Geoscience Reference

In-Depth Information

and Zoller
1981
). This work required the use of a special procedure developed

to describe the continuum coupling because the widespread relaxation parameter

matrix method had proved to be inapplicable. Both RMPI and RMPD characteristics

revealed nonmonotonic variation in molecular dynamics with laser intensity (Joli-

card and Atabek
1992
). This behavior is most clearly manifested in above-threshold

dissociation (ATD), which is significant at laser intensities I
10
13
W=cm
2

(Jolicard and Atabek
1992
; Giusti-Suzor et al.
1990
;Zavriyevetal.
1990
). The

process competing with ATD is the ordinary single-photon absorption, and their

relative rates depend on the molecule's initial vibrational state and the laser intensity

and frequency. An increase in intensity to I
10
14
W=cm
2
has a considerable

bond-softening effect because the molecular potential is distorted by the laser

field (Zavriyev et al.
1990
; Yao and Chu
1992
). Details of the intensity-dependent

dynamics underlying these phenomena were examined by Yang et al. (
1991
). Laser

effects on molecular ions were investigated by Zavriyev et al. (
1993
) and Aubanel

et al. (
1993
). It should also be noted that a bichromatic driving field (the fundamental

harmonic and a phase-shifted higher one of the same laser) provides a means for the

coherent control of dissociation (Charron et al.
1994
; Abrashkevich et al.
1998
),

in particular for the isotope separation (Atabek et al.
1994
; Charron et al.
1995
).

These experimental observations stimulated theoretical studies intended to explain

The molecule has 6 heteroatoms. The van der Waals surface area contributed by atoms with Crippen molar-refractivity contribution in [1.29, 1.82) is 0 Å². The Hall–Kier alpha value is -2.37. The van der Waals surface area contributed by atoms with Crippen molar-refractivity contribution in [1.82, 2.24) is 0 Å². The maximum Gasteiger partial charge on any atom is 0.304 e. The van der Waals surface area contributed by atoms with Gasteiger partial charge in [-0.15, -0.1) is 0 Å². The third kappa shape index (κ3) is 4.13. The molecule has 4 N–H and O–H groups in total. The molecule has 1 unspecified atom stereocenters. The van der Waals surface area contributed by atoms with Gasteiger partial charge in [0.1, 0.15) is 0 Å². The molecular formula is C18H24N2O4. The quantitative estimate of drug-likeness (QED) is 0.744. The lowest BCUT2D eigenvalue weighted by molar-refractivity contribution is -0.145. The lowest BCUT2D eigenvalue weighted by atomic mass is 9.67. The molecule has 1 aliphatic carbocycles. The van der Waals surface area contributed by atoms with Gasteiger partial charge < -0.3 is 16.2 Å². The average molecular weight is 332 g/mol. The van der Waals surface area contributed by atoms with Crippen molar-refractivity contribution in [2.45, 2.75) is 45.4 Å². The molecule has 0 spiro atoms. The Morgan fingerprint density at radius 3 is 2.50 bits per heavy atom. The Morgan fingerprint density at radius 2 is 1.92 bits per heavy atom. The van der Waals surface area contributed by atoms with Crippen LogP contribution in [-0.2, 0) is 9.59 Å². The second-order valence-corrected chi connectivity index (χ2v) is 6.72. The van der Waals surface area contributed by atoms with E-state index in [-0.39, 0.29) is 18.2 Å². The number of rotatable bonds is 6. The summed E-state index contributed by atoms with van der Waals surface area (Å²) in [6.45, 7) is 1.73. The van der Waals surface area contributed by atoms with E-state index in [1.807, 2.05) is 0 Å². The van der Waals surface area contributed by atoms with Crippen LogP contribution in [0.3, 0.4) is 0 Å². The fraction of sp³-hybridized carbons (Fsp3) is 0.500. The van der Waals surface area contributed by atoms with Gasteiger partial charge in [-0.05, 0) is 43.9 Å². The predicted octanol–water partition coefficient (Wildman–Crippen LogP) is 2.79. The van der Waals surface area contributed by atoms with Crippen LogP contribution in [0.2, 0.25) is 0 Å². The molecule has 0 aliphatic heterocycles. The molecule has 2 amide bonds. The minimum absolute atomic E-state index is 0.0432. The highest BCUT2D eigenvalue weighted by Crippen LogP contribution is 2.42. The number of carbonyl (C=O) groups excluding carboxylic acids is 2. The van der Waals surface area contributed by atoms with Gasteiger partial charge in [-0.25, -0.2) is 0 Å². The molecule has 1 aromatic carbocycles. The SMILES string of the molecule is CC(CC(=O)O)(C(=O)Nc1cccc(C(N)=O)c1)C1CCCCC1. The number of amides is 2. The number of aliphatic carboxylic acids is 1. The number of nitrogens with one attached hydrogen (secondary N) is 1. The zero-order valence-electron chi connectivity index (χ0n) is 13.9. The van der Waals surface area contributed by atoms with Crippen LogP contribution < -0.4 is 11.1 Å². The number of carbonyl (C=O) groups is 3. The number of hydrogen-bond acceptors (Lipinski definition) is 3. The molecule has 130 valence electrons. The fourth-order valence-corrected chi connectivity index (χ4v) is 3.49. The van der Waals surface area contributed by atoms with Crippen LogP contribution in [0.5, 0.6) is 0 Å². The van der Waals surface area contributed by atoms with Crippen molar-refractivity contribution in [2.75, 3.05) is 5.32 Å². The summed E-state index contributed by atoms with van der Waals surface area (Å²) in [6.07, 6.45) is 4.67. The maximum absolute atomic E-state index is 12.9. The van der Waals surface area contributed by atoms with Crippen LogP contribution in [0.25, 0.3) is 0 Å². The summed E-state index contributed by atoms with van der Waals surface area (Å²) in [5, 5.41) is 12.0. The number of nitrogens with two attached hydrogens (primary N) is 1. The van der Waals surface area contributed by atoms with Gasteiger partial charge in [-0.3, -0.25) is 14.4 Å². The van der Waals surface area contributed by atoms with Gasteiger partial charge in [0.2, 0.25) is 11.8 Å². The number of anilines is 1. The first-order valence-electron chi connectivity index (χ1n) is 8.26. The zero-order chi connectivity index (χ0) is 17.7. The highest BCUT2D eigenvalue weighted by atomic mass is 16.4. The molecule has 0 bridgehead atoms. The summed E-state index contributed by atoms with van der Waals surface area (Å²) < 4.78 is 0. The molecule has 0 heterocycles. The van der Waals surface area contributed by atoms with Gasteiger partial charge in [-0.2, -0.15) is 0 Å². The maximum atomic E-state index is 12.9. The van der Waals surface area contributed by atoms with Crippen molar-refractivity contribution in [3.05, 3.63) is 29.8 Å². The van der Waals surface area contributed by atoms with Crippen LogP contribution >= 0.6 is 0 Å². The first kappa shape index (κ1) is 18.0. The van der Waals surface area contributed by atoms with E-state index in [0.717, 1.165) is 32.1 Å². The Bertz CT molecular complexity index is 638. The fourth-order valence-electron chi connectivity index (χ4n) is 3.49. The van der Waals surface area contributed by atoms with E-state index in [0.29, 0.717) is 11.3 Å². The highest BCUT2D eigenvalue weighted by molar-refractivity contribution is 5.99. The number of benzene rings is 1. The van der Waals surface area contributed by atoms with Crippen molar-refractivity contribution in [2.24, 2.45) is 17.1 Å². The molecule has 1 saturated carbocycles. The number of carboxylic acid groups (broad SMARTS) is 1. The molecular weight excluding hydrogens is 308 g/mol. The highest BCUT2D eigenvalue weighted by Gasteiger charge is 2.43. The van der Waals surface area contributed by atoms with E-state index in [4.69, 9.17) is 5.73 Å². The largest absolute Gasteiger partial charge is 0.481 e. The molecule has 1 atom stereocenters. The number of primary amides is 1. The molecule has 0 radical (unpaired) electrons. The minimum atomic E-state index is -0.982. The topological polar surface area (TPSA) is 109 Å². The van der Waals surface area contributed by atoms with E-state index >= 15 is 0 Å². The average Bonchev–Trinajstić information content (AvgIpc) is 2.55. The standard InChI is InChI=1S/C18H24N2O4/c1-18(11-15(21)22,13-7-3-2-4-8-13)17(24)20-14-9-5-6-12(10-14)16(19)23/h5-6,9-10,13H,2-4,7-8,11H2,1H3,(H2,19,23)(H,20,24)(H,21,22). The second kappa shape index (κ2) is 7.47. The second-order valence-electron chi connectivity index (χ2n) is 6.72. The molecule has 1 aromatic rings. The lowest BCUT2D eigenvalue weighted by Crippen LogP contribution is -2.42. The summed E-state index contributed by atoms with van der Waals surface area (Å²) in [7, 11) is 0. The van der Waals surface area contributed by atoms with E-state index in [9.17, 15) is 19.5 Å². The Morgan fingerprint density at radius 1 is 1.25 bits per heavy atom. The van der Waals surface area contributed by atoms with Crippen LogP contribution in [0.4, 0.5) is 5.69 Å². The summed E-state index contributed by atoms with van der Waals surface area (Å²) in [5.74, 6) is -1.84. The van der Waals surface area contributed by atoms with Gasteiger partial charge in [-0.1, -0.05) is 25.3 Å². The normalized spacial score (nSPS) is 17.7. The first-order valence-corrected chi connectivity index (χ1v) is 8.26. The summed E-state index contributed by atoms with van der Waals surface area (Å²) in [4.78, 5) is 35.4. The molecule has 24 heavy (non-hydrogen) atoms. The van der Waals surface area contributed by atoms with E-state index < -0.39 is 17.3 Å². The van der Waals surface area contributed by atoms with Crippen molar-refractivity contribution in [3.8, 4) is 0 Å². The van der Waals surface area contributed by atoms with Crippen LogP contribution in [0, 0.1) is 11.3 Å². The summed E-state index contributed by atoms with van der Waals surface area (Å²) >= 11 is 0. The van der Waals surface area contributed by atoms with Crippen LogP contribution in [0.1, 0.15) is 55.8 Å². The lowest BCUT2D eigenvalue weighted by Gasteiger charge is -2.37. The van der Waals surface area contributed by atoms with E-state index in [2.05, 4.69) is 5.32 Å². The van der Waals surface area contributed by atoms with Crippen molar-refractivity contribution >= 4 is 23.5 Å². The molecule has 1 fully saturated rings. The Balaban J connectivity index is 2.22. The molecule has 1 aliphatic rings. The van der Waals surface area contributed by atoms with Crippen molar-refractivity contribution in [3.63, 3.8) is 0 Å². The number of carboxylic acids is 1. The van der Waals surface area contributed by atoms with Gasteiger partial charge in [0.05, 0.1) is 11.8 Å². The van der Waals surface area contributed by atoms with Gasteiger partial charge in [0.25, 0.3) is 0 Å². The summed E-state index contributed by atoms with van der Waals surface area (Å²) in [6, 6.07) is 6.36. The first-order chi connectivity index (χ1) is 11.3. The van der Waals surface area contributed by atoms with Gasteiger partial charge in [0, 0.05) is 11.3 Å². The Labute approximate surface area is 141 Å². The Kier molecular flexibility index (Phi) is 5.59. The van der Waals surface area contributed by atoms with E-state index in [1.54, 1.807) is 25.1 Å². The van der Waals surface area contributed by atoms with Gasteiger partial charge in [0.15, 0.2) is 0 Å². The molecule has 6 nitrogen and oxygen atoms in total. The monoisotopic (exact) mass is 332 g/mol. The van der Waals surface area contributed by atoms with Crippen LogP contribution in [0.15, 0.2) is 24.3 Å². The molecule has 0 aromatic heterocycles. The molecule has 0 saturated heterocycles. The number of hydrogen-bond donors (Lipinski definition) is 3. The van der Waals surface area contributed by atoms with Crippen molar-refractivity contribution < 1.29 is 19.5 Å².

and predict the laser-driven phenomena. Let us discuss these matters in some detail.

Two essentially different approaches were developed to solve problems of this kind

(e.g., see Giusti-Suzor et al.
1995
;Guo
1998
).

In one of these, the stationary equations of the Floquet theory are used (Shirley

1965
), which is valid to describe processes driven by dye lasers with typical pulse

durations of 10
10
to 10
9
s, when the field is switched on at
t
D
0 and applied

for a sufficiently long time. The approach is true if the laser pulse is sufficiently

long and the process dynamics does not vary from cycle to cycle (
l
r
,where

r
is a reaction time). The total wave function is represented as a superposition of

dressed states, and the system of coupled equations is solved numerically (Chu

1991
;Heetal.
1990
; Bandrauk et al.
1993
). For short laser pulses .
l
<10
12
s/,

the Schr odinger equation describing the time evolution of the emerging wave packet

is generally computed by using a Gaussian pulse shape. Finding of such solutions

is a formidable task. However, a number of assumptions can be made that greatly

simplify theoretical analysis, such as the one-dimensional approximation where

the internuclear vector is collinear to the laser polarization vector. The resulting

solution is only slightly different from those of the three-dimensional problem

(Charron et al.
1994
).

2.5

The Role of Rotational Degrees of Freedom

One of the issues most widely discussed in the literature is the role of molecular

rotation (Ivanov et al.
1996
,
1997b
; Charron et al.
1994
; Giusti-Suzor et al.
1995
;

McCann and Bandrauk
1992
; Banerjee et al.
1994
; Sukharev and Krainov
1998
),